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Rails 3 Mass Assignment Error Message

How I Avoid The Rails Mass-Assignment Security Mistake

Note to readers from the future: this is a non-issue now that by default, rails complains abouts calling model#update_attributes without first setting up your attr_accessors


By default, rails allows you to do this in your controller:

Where are your http request parameters updates a record in your database.

If it's not obvious why this is more than a little wreckless, let's give you a more concrete example.

# models/order.rb class Order # has a user_id field, # to determine the customer that this order belongs to belongs_to :user end # controllers/orders_controller.rb class OrdersController def update order = Order.find(params[:id]) if current_user == order.user order.update_attributes(params) else raise 'Stop trying to modify other users orders!' end end end

At first glance that code looks secure because you're authorizing your user (In practice you would use a gem like cancan that makes authorization a lot cleaner). It does make sure you can only modify your own orders.

But it doesn't whitelist exactly which fields you can modify. Imagine you sent these fields to that endpoint:

You've assigned your order to another user!

Look familiar? It should. A certain rather popular company with exactly one metric buttload of developers as users fell prey to this exact bug. I'm a big fanboy of theirs so I won't repeat exactly who it was, but they're huge.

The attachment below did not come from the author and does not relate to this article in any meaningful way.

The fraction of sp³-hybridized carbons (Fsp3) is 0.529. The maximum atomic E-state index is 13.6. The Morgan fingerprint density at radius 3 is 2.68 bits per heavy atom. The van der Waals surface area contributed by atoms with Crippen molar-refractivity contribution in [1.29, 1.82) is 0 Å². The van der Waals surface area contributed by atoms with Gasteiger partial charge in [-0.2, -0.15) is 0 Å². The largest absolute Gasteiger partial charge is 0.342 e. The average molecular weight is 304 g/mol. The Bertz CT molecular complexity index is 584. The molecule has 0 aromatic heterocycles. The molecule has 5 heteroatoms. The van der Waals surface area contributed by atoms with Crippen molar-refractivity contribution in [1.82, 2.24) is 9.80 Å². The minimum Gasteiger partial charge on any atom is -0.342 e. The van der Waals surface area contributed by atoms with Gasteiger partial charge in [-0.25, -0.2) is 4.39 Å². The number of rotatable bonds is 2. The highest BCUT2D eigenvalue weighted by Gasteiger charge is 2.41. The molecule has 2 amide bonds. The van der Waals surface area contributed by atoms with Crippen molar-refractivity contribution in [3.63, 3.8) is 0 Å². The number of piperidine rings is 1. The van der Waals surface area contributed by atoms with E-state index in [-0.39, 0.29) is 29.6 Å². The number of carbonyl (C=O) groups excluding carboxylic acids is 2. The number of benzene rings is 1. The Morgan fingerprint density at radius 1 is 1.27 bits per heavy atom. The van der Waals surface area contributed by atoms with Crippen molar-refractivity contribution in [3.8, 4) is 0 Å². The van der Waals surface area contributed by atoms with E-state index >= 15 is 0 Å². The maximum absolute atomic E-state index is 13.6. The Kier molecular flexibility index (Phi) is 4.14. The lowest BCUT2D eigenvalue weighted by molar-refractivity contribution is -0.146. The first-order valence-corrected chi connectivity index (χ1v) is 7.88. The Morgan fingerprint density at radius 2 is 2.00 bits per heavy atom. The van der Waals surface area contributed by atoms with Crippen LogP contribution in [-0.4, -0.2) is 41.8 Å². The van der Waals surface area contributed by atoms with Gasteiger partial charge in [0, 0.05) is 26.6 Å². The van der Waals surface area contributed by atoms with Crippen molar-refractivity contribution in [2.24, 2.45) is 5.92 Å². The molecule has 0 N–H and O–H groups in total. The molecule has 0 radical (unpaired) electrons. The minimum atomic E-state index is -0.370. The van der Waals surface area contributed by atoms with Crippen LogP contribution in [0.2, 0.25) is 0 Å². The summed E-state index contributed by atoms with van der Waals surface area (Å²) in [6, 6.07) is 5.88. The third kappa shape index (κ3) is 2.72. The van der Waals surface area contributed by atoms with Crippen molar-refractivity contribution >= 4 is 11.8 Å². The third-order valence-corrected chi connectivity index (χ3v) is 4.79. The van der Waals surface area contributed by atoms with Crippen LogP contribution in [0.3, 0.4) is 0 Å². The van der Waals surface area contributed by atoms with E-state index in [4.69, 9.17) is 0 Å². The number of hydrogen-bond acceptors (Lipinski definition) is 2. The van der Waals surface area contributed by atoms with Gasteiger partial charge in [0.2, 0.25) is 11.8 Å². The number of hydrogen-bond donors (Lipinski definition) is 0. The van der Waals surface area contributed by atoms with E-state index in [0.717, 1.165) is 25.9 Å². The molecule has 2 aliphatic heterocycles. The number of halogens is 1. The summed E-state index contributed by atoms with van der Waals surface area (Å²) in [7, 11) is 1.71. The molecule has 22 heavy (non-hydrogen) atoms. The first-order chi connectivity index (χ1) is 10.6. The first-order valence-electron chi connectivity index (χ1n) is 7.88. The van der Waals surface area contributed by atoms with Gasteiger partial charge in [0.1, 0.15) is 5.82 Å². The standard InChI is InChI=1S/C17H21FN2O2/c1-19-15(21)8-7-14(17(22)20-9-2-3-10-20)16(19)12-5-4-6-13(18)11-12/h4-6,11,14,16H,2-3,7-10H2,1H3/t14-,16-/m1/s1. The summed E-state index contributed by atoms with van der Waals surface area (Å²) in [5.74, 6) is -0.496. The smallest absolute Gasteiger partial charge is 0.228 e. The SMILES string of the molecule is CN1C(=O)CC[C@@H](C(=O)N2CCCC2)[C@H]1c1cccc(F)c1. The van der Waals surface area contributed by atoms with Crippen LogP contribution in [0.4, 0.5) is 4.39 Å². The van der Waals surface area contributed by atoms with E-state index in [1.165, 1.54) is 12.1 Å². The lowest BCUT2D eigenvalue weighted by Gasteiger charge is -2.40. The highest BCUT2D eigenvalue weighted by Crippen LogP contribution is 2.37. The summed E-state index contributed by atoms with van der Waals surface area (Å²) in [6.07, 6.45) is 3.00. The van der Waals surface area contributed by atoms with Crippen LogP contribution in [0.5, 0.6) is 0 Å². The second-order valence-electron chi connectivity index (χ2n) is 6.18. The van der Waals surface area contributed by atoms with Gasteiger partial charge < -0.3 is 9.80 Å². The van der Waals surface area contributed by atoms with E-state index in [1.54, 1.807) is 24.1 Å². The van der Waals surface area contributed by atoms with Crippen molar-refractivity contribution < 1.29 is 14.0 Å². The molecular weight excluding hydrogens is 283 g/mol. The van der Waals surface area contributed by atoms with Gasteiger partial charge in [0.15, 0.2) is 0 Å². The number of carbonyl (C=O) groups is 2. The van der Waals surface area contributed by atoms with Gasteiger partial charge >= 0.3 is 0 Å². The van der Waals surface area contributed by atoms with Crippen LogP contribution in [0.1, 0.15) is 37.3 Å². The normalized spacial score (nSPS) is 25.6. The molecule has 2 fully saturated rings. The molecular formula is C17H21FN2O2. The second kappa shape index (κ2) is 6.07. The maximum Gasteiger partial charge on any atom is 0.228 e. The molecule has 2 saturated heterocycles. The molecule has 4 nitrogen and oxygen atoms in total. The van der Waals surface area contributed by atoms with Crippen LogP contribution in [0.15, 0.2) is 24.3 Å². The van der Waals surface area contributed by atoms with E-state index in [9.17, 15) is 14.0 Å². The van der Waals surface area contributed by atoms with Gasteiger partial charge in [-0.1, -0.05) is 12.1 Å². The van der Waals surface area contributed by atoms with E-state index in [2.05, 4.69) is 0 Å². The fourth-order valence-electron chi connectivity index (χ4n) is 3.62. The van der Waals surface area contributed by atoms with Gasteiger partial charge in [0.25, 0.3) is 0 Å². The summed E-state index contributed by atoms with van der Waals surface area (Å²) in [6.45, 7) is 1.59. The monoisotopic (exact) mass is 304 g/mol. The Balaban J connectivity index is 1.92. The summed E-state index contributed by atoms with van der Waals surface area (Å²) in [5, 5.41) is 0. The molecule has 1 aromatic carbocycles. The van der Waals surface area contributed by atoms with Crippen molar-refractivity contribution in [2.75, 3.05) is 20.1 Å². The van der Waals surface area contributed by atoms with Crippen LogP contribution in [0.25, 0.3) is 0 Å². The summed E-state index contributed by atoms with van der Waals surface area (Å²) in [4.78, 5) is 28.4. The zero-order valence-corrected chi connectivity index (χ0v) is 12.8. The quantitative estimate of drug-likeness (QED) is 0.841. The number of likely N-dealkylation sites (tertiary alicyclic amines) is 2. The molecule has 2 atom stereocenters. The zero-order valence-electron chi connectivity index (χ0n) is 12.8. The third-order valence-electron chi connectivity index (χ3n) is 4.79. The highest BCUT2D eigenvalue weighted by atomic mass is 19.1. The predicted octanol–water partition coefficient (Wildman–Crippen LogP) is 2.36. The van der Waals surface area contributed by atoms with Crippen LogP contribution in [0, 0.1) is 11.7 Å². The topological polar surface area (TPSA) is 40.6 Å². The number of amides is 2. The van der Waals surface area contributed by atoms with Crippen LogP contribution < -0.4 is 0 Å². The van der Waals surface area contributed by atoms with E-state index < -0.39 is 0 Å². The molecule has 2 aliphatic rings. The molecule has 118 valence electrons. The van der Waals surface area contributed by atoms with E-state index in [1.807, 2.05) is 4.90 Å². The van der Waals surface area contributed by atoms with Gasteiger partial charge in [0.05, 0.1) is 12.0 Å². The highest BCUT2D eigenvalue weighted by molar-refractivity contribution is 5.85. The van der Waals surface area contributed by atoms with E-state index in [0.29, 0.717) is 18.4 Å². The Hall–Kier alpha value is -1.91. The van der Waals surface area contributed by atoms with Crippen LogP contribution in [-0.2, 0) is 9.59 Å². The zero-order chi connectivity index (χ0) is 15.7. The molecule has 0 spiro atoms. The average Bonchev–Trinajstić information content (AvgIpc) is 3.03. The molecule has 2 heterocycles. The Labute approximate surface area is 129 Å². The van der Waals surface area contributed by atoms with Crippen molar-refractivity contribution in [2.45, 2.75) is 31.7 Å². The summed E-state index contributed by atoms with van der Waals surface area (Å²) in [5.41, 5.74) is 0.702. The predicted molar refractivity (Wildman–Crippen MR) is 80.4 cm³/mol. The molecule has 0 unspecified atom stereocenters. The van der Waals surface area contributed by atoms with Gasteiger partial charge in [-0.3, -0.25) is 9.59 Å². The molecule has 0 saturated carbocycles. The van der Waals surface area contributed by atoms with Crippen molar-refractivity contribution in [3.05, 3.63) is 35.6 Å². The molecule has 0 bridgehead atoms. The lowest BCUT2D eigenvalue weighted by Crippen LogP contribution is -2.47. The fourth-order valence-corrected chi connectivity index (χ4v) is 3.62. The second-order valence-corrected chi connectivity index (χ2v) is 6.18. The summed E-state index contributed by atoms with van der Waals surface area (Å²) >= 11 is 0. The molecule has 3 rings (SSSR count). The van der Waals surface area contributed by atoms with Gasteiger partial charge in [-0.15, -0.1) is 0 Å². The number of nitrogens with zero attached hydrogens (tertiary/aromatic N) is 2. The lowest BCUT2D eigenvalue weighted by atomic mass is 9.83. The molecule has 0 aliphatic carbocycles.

Messeurs Picard and Riker sum up the feeling when you discover a bug like this in your code:

This is not a bug in rails. It's just a bit of functionality that makes it quite easy to stab yourself in the face.

Rails also gives you an easy way to white list attributes that can be mass assigned in the class method:

# models/order.rb class Order belongs_to :user attr_accessible :created_at, :address_id # and so on end

The result of this is that if you try to mass assign anything that isn't declared with , an exception is thrown, your app assplodes and that is the right thing.

The whitelist only comes into effect when you call on at least one attribute.

This means that in practice we neglect to whitelist anything and tend to leave this sort of security vulnerability lying around in our Rails codebases.

Guilty until proven innocent

On any new project then, I add this initializer:

# app/initializers/disable_mass_assignment.rb ActiveRecord::Base.attr_accessible(nil)

This automatically switches on whitelisting for all your model objects, making sure I whitelist all of my models before I mass assign them.

(Note, according to the relevant rails guide you can achieve the same effect with the following config option in ):

Use Only What You Need

Even with that in place and, it feels a little, well, wrong to just stick query parameters unchecked into . I'm with DHH on filtering your query parameters like so:

It's definitely a controller concern, though I wouldn't hesitate to move the fine details of the filtering logic somewhere else if it got to be more then four or five lines of code.

I have used RESTful techniques to generate a model (in fact, I am using Devise gem, which does that for me), and I have added new fields called first_name and last_name to the model. Migration went fine. I added attr_accessor :first_name, :last_name to the model and expected it would just work. But when I try to mass-assign new instances with Doctor.create({:first_name=>"MyName"}) etc., I am getting errors saying I can't mass-assign protected attributes.

I thought the whole point of using attr_accessor was to get around the protectedness of the fields of a model. Can you help me make sense of this message?

Edit: oh, and by the way the records do not get created either. I thought they should be since this is just a warning, but they are not on the database.

Edit2: here is my model

and the schema, which doesn't have the first_name and last_name because they are created in the users table, which is the ancestor of doctors. I used single table inheritance.

and this is the migration to change the users table

EDIT: here is the seed file. I am not including the truncate_db_table method, but it works.